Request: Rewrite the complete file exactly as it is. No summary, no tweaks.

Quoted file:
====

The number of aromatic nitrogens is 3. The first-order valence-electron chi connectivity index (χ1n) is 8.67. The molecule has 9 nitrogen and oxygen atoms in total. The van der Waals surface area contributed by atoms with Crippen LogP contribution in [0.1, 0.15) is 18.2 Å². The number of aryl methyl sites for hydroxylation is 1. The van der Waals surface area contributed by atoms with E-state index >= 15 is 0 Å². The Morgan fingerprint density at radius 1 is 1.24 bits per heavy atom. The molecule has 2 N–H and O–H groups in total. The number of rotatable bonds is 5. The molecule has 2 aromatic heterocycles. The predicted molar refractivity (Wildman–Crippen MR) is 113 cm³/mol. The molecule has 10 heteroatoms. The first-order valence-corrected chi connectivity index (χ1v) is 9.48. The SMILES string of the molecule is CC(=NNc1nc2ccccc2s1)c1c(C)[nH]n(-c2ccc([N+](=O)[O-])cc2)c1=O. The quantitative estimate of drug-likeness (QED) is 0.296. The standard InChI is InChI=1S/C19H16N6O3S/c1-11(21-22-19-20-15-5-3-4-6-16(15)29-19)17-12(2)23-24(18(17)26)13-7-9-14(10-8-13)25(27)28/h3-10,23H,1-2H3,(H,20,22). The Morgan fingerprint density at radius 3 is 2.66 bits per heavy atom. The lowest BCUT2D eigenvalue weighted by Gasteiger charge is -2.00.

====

The number of aromatic nitrogens is 3. The first-order valence-electron chi connectivity index (χ1n) is 8.67. The molecule has 9 nitrogen and oxygen atoms in total. The van der Waals surface area contributed by atoms with Crippen LogP contribution in [0.1, 0.15) is 18.2 Å². The number of aryl methyl sites for hydroxylation is 1. The van der Waals surface area contributed by atoms with E-state index >= 15 is 0 Å². The Morgan fingerprint density at radius 1 is 1.24 bits per heavy atom. The molecule has 2 N–H and O–H groups in total. The number of rotatable bonds is 5. The molecule has 2 aromatic heterocycles. The predicted molar refractivity (Wildman–Crippen MR) is 113 cm³/mol. The molecule has 10 heteroatoms. The first-order valence-corrected chi connectivity index (χ1v) is 9.48. The SMILES string of the molecule is CC(=NNc1nc2ccccc2s1)c1c(C)[nH]n(-c2ccc([N+](=O)[O-])cc2)c1=O. The quantitative estimate of drug-likeness (QED) is 0.296. The standard InChI is InChI=1S/C19H16N6O3S/c1-11(21-22-19-20-15-5-3-4-6-16(15)29-19)17-12(2)23-24(18(17)26)13-7-9-14(10-8-13)25(27)28/h3-10,23H,1-2H3,(H,20,22). The Morgan fingerprint density at radius 3 is 2.66 bits per heavy atom. The lowest BCUT2D eigenvalue weighted by Gasteiger charge is -2.00.